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Coaching for doctors

18-December-2014 0:00
in General
by Dr. Megan Joffe

are under unrelenting pressure to cut costs and get more out of their support staff.


Like many other professionals and executives, doctors could benefit from coaching but they resist it, preferring to tough it out on their own.


To help doctors benefit from coaching, it is important to clarify how they can benefit from it and what they can do to overcome any reluctance they feel to invest the necessary time and effort. First, it is important to examine possible reasons for resisting coaching.  Then we can outline how coaching works and state the main benefits.


Why coaching is resisted


Professionals can be unreceptive to coaching for a number of reasons:


  • Nothing can be done about my workload stress. I just have to get on with it.
  • I need to maintain an image of strength, not show any weakness.
  • I will lose self-esteem by asking for help; I must solve my own problems.
  • I don’t like bearing my soul to a stranger; it’s too embarrassing.
  • My colleagues aren’t being coached; I don’t like being different.
  • Coaching may be a good idea but I just don’t have time.
  • It’s not my fault. It’s the system, my manager, my team members, etc.


It is hard to buy-in to anything new if we see it only in negative terms. A good first step is to recognise that virtually all high level athletes and sports stars receive coaching. The positive slant here is that coaching can help them be more effective. No one would invest time and money to coach them if they weren’t seen as having valuable skills and potential. If we want to be better at what we like doing, it is pretty hard to disagree with a process that can make us better at it.


Coaching does take a little time, but if you look at it positively, it’s an investment that can potentially save you time  as well as improve your overall job satisfaction and morale.


Certainly, a coach can’t change your workload. It’s about developing better skills to manage yourself, other people and your workload as well as how to monitor yourself to ensure that you respond to challenges as positively as possible.


It is arguable that agreeing to work with a coach is not a weakness, that it takes more strength to ask for support than it does to bury our heads in the sand and hope it will all go away on its own. When we focus on embarrassment or worry about looking weak, our confidence is already low because we lack a balanced perspective on our strengths and development needs. Improved awareness of our strengths along with enhanced confidence can turn coaching into an opportunity rather than a threat.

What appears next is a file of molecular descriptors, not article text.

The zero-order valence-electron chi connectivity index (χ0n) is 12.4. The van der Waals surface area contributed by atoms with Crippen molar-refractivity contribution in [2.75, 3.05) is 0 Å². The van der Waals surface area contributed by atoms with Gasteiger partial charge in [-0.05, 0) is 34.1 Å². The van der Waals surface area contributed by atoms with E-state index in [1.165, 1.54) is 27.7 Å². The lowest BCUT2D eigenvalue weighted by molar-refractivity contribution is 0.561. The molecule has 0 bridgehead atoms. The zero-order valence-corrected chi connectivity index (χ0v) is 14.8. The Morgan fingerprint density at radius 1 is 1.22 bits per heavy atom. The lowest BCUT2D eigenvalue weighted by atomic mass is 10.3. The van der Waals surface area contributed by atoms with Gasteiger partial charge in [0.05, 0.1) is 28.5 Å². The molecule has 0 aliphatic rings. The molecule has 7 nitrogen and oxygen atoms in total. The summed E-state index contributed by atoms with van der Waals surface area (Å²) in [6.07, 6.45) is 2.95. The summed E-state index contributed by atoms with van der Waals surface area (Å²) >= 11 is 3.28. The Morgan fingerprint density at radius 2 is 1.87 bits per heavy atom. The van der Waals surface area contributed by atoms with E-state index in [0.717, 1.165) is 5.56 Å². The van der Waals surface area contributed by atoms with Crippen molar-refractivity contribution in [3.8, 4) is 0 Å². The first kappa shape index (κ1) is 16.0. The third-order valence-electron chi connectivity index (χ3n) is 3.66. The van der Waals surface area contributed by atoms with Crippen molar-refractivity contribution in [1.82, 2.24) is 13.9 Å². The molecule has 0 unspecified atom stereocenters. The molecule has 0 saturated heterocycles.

Finally, it is a lose-lose strategy to blame others or our circumstances because it only reinforces our helplessness. No doubt there are a lot of things we can’t change. The key is to focus on the things we can change, even if it is only how we view the unchangeable factors that affect us.


How coaching works


Coaching aims to help you raise your confidence and improve your effectiveness. An important step is to review your strengths. We have a self-defeating tendency to over worry about making mistakes and to take our strengths for granted. This is a vicious circle that leads us to beat ourselves and forget to celebrate our successes.


Once we have a more balanced perspective on our overall skillset, it is easier to focus on how to develop ourselves. This means working collaboratively with a coach to identify a small set of practical steps that would work for you. It may be that you need to improve your time management, your communication skills, how well you delegate, cope with pressure or any number of other areas.


Once an action plan is agreed, subsequent coaching sessions focus on:

  • Celebrating success by reviewing changes you made that worked.
  • Brainstorming different practical tactics to try where required.
  • Reinforcing self-monitoring and other self-management techniques that empower you to coach yourself in future.


Benefits of coaching


Often a huge benefit of coaching is simply having someone who listens and makes a sincere effort to understand how we feel about things. Greater confidence is an essential outcome of coaching. This comes from better appreciating our strengths, regularly reviewing successes, no longer beating ourselves up for failures and generally gaining a feeling of greater control and skill to manage ourselves. Finally, new skills and tactics are learned that make us better at managing the challenges we face daily.

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